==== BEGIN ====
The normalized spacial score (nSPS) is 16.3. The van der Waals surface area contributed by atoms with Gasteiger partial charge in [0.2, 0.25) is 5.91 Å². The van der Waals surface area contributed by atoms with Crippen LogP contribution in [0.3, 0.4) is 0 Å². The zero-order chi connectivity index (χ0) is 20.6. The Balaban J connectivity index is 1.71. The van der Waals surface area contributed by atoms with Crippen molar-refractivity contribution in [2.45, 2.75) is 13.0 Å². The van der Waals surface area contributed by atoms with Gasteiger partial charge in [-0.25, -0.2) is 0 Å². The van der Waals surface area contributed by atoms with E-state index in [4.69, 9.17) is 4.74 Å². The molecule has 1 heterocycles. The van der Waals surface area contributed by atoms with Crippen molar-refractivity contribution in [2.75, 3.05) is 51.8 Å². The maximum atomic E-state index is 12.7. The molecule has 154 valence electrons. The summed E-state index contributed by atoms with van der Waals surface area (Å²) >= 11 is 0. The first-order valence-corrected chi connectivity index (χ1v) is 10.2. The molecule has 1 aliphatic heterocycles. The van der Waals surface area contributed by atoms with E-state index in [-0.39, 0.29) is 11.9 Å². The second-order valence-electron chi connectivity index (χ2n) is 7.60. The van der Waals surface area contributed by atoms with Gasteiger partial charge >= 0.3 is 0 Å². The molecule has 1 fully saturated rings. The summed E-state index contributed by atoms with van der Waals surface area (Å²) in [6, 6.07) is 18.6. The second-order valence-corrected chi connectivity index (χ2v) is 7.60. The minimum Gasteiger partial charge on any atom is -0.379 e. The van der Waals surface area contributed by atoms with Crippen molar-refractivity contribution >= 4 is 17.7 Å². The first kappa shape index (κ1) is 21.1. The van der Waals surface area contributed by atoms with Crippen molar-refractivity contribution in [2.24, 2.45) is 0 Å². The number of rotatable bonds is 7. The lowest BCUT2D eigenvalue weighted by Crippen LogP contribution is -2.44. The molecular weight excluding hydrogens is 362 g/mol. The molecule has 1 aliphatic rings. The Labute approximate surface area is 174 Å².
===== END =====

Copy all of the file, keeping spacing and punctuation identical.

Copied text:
The normalized spacial score (nSPS) is 16.3. The van der Waals surface area contributed by atoms with Gasteiger partial charge in [0.2, 0.25) is 5.91 Å². The van der Waals surface area contributed by atoms with Crippen LogP contribution in [0.3, 0.4) is 0 Å². The zero-order chi connectivity index (χ0) is 20.6. The Balaban J connectivity index is 1.71. The van der Waals surface area contributed by atoms with Crippen molar-refractivity contribution in [2.45, 2.75) is 13.0 Å². The van der Waals surface area contributed by atoms with Gasteiger partial charge in [-0.25, -0.2) is 0 Å². The van der Waals surface area contributed by atoms with E-state index in [4.69, 9.17) is 4.74 Å². The molecule has 1 heterocycles. The van der Waals surface area contributed by atoms with Crippen molar-refractivity contribution in [2.75, 3.05) is 51.8 Å². The maximum atomic E-state index is 12.7. The molecule has 154 valence electrons. The summed E-state index contributed by atoms with van der Waals surface area (Å²) >= 11 is 0. The first-order valence-corrected chi connectivity index (χ1v) is 10.2. The molecule has 1 aliphatic heterocycles. The van der Waals surface area contributed by atoms with E-state index in [-0.39, 0.29) is 11.9 Å². The second-order valence-electron chi connectivity index (χ2n) is 7.60. The van der Waals surface area contributed by atoms with Gasteiger partial charge >= 0.3 is 0 Å². The molecule has 1 fully saturated rings. The summed E-state index contributed by atoms with van der Waals surface area (Å²) in [6, 6.07) is 18.6. The second-order valence-corrected chi connectivity index (χ2v) is 7.60. The minimum Gasteiger partial charge on any atom is -0.379 e. The van der Waals surface area contributed by atoms with Crippen molar-refractivity contribution >= 4 is 17.7 Å². The first kappa shape index (κ1) is 21.1. The van der Waals surface area contributed by atoms with Crippen molar-refractivity contribution in [2.24, 2.45) is 0 Å². The number of rotatable bonds is 7. The lowest BCUT2D eigenvalue weighted by Crippen LogP contribution is -2.44. The molecular weight excluding hydrogens is 362 g/mol. The molecule has 1 aliphatic rings. The Labute approximate surface area is 174 Å².